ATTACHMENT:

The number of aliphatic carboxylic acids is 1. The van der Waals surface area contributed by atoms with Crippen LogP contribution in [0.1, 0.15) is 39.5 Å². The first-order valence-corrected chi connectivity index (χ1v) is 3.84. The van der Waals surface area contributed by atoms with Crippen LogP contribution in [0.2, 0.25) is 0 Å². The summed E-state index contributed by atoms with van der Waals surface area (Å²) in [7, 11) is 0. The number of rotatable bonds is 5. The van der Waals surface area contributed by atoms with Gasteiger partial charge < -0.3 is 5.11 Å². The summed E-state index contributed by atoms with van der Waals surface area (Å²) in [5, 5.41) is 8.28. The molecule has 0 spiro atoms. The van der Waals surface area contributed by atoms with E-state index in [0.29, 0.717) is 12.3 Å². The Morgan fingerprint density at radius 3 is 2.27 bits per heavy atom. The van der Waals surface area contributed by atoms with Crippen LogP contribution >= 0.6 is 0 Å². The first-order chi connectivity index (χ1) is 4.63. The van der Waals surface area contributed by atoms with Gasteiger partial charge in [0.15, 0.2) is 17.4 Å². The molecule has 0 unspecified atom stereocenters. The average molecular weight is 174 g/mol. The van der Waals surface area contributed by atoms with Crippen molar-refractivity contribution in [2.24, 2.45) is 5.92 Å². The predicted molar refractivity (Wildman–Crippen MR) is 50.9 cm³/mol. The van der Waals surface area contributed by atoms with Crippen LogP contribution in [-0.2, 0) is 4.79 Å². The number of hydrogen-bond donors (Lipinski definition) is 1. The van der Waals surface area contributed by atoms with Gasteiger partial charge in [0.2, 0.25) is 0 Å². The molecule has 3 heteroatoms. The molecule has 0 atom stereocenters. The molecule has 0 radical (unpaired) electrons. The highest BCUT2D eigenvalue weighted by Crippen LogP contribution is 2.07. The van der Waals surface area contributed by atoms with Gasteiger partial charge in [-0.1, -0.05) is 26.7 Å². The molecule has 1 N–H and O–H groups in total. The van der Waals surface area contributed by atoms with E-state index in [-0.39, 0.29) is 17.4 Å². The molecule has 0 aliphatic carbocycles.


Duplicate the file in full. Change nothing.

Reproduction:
The number of aliphatic carboxylic acids is 1. The van der Waals surface area contributed by atoms with Crippen LogP contribution in [0.1, 0.15) is 39.5 Å². The first-order valence-corrected chi connectivity index (χ1v) is 3.84. The van der Waals surface area contributed by atoms with Crippen LogP contribution in [0.2, 0.25) is 0 Å². The summed E-state index contributed by atoms with van der Waals surface area (Å²) in [7, 11) is 0. The number of rotatable bonds is 5. The van der Waals surface area contributed by atoms with Gasteiger partial charge < -0.3 is 5.11 Å². The summed E-state index contributed by atoms with van der Waals surface area (Å²) in [5, 5.41) is 8.28. The molecule has 0 spiro atoms. The van der Waals surface area contributed by atoms with E-state index in [0.29, 0.717) is 12.3 Å². The Morgan fingerprint density at radius 3 is 2.27 bits per heavy atom. The van der Waals surface area contributed by atoms with Crippen LogP contribution >= 0.6 is 0 Å². The first-order chi connectivity index (χ1) is 4.63. The van der Waals surface area contributed by atoms with Gasteiger partial charge in [0.15, 0.2) is 17.4 Å². The molecule has 0 unspecified atom stereocenters. The average molecular weight is 174 g/mol. The van der Waals surface area contributed by atoms with Crippen molar-refractivity contribution in [2.24, 2.45) is 5.92 Å². The predicted molar refractivity (Wildman–Crippen MR) is 50.9 cm³/mol. The van der Waals surface area contributed by atoms with Crippen LogP contribution in [-0.2, 0) is 4.79 Å². The number of hydrogen-bond donors (Lipinski definition) is 1. The van der Waals surface area contributed by atoms with Gasteiger partial charge in [0.2, 0.25) is 0 Å². The molecule has 3 heteroatoms. The molecule has 0 atom stereocenters. The molecule has 0 radical (unpaired) electrons. The highest BCUT2D eigenvalue weighted by Crippen LogP contribution is 2.07. The van der Waals surface area contributed by atoms with Gasteiger partial charge in [-0.1, -0.05) is 26.7 Å². The molecule has 1 N–H and O–H groups in total. The van der Waals surface area contributed by atoms with E-state index in [-0.39, 0.29) is 17.4 Å². The molecule has 0 aliphatic carbocycles.